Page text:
Onboarding a new user is one of the earliest touchpoints in customer experience, and an integral part of customer support. It is a nurturing process of getting your new user acquainted to your product. Typically, an onboarding program includes step-by-step tutorials, guidance, support, and ensuring the success of the customer using your product.
The user onboarding experience starts even before the customer signs up for your product. It starts with setting expectations as to what they can expect from your product. And it needs to carry over into your onboarding process where you reiterate the value your product offers, the pain points it can address, and reinstill confidence in their decision to have chosen to try your product.
Before you design an onboarding flow, it is important to have clear goals on what you want your new users to be doing and also know what they wish to accomplish with your product. And that will help you design the right user experience. For instance, your onboarding can have specific goals towards converting a new user into a successful user, such as:
Getting your users to use your product on a daily basis
Helping them establish a pattern of usage
Define your own parameter of what a successful user is. It can be based on the pattern of usage across the free-trial period. For instance, if you offer a 30-day trial period, you can look at some factors like:
The number of times an user logs into your tool
Specific high value action, etc.
The primary objective of onboarding a new user is to get them acquainted to all the features of your product and the value it adds in accomplishing their goals. So, the flow of the onboarding process will depend on the user’s need. For example, some customers might not want to watch a welcome video, so compelling them to watch it isn’t a great experience. You can rather empower the user to access the video when they want.
Provide your new user with access to all the necessary resources, so that they can onboard autonomously. But make sure you are also present to resolve any queries they might have on the go.
It’s important to note that your first few interactions with your new customer needs to validate their choice of wanting to evaluate your product. Start your interaction with your customer on a positive note. Congratulate them for choosing to evaluate your product and share your excitement to have them on board.
Here’s a template you can use to welcome them over an email:
Hello <first name>,
As the <job title> of XYZ, I personally wanted to reach out and welcome you. We are absolutely thrilled that you’ve chosen to evaluate XYZ for your <domain/solution area> needs. You've now begun your 30-day trial. We have made some awesome videos <link> which will help you learn about and use XYZ effectively. While you get started, can you tell me what challenges or problems are you trying to solve with XYZ? Your reply will give me and my team all the context to help you achieve it!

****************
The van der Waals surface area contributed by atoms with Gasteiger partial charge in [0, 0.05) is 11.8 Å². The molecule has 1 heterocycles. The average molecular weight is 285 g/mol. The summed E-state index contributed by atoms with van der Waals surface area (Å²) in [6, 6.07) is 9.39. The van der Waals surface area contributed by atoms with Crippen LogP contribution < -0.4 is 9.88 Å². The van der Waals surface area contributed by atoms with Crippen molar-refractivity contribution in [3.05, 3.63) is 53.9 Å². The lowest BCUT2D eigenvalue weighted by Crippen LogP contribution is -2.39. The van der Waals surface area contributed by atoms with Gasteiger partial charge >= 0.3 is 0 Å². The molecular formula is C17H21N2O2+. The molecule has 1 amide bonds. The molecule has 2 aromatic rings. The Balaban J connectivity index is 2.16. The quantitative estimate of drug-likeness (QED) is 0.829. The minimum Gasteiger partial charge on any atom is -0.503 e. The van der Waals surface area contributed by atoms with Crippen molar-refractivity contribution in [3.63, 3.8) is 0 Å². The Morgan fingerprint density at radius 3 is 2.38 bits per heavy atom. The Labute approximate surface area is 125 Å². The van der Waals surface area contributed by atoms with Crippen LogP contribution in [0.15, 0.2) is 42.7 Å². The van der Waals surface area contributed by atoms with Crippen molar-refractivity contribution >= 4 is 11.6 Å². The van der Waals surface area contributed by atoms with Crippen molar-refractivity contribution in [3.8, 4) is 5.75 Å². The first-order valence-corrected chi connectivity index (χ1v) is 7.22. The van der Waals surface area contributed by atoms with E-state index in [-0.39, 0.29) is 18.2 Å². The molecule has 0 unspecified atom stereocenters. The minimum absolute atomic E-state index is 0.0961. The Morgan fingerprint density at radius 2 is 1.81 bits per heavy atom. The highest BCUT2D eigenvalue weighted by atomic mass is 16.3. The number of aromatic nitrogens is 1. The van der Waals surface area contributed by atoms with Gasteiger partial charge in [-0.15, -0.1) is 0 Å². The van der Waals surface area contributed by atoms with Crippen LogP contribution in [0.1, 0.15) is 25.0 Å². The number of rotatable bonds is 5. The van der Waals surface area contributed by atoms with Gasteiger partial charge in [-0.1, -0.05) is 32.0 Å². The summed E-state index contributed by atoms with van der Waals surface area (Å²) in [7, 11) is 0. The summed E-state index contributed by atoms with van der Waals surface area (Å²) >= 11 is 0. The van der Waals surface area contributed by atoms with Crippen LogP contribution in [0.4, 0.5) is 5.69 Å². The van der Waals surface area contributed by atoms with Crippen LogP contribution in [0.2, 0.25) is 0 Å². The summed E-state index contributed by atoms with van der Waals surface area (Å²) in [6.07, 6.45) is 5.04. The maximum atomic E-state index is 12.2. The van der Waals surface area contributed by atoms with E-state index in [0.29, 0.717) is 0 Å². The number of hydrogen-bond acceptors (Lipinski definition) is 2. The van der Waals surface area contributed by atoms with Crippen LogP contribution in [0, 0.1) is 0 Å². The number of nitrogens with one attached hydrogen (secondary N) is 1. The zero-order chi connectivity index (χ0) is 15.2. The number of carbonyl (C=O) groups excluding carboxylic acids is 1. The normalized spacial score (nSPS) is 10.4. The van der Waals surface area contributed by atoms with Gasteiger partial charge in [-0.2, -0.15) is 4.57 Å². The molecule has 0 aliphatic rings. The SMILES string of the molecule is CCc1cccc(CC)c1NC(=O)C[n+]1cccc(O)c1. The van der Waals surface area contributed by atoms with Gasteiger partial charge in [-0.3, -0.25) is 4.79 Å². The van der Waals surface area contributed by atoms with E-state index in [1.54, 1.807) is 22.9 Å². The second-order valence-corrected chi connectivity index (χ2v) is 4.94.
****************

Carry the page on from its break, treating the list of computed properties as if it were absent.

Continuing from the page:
Looking forward to a great relationship!
Your name, <Job title>, XYZ
Then set up a cadence of emails for their trial period, and share useful information about your product and the potential value of what they can achieve using your product.
In-app messages are slightly different from emails. You can welcome a new user right within your product/ app, A typical in-app welcome message can be used to greet a new user and facilitate them in setting up their account. Use every opportunity to understand the unique goal of the user and try to help them accomplish it using your product.
Make it as easy as possible for the customer. When the new user first onboards your product, the product may not have any data unless already imported. You can replace those placeholders with actionable videos and content explaining a feature or how the user can accomplish the task using a specific feature of your product. For example, it can be an in-app video to explain how to “Create and set up scenario automations” and also suggest related content that the new user can refer to.
To sum up, new user onboarding isn’t just about the process after a customer signs up for your product. It includes every opportunity a prospect comes across your brand. It’s best to have a checklist of the above mentioned points and you can keep referring to it, once in a while. Reach out to your new users proactively and check if they would need any help with respect to your product, because their success with your product is your success.
Pseudo names refer to the usage of “alias” names, usually used to protect the identity of your customer support agent. Pseudo names have a direct impact on how transparent your organization is considered by your customers.
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